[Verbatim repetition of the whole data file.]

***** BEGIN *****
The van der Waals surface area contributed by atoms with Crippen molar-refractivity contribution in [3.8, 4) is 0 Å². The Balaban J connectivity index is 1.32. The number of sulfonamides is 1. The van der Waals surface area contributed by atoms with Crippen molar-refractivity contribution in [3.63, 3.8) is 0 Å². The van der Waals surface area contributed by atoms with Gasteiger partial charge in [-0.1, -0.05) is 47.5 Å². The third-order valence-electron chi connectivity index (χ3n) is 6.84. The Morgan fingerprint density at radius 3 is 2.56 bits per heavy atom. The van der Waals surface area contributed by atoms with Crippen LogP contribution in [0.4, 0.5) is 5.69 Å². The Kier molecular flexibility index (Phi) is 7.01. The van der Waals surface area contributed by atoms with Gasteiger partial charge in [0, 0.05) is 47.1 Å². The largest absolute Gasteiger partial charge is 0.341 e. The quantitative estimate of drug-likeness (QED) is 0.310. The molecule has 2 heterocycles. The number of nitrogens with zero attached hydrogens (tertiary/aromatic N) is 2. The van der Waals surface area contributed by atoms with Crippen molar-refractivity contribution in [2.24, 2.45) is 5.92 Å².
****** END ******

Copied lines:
The van der Waals surface area contributed by atoms with Crippen molar-refractivity contribution in [3.8, 4) is 0 Å². The Balaban J connectivity index is 1.32. The number of sulfonamides is 1. The van der Waals surface area contributed by atoms with Crippen molar-refractivity contribution in [3.63, 3.8) is 0 Å². The van der Waals surface area contributed by atoms with Gasteiger partial charge in [-0.1, -0.05) is 47.5 Å². The third-order valence-electron chi connectivity index (χ3n) is 6.84. The Morgan fingerprint density at radius 3 is 2.56 bits per heavy atom. The van der Waals surface area contributed by atoms with Crippen LogP contribution in [0.4, 0.5) is 5.69 Å². The Kier molecular flexibility index (Phi) is 7.01. The van der Waals surface area contributed by atoms with Gasteiger partial charge in [0, 0.05) is 47.1 Å². The largest absolute Gasteiger partial charge is 0.341 e. The quantitative estimate of drug-likeness (QED) is 0.310. The molecule has 2 heterocycles. The number of nitrogens with zero attached hydrogens (tertiary/aromatic N) is 2. The van der Waals surface area contributed by atoms with Crippen molar-refractivity contribution in [2.24, 2.45) is 5.92 Å².